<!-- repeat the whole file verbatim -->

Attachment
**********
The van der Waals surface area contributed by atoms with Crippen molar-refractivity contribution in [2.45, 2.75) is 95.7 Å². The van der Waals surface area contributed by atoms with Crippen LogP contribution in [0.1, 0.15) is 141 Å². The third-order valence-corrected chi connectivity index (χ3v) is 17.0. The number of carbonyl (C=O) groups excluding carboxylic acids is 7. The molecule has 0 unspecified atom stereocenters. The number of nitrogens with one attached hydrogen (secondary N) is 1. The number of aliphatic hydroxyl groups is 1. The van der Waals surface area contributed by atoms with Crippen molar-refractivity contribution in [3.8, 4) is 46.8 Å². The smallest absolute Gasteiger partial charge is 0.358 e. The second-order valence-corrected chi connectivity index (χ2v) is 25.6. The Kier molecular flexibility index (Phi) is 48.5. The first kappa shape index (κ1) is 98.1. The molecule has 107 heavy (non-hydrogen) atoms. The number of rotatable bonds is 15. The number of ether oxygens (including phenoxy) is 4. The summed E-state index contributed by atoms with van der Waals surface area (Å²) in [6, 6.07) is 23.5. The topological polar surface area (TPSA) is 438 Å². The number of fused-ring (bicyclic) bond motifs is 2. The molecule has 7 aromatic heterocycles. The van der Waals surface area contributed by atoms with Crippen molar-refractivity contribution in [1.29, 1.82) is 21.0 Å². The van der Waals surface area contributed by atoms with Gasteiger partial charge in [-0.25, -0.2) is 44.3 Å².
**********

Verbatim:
The van der Waals surface area contributed by atoms with Crippen molar-refractivity contribution in [2.45, 2.75) is 95.7 Å². The van der Waals surface area contributed by atoms with Crippen LogP contribution in [0.1, 0.15) is 141 Å². The third-order valence-corrected chi connectivity index (χ3v) is 17.0. The number of carbonyl (C=O) groups excluding carboxylic acids is 7. The molecule has 0 unspecified atom stereocenters. The number of nitrogens with one attached hydrogen (secondary N) is 1. The number of aliphatic hydroxyl groups is 1. The van der Waals surface area contributed by atoms with Crippen molar-refractivity contribution in [3.8, 4) is 46.8 Å². The smallest absolute Gasteiger partial charge is 0.358 e. The second-order valence-corrected chi connectivity index (χ2v) is 25.6. The Kier molecular flexibility index (Phi) is 48.5. The first kappa shape index (κ1) is 98.1. The molecule has 107 heavy (non-hydrogen) atoms. The number of rotatable bonds is 15. The number of ether oxygens (including phenoxy) is 4. The summed E-state index contributed by atoms with van der Waals surface area (Å²) in [6, 6.07) is 23.5. The topological polar surface area (TPSA) is 438 Å². The number of fused-ring (bicyclic) bond motifs is 2. The molecule has 7 aromatic heterocycles. The van der Waals surface area contributed by atoms with Crippen molar-refractivity contribution in [1.29, 1.82) is 21.0 Å². The van der Waals surface area contributed by atoms with Gasteiger partial charge in [-0.25, -0.2) is 44.3 Å².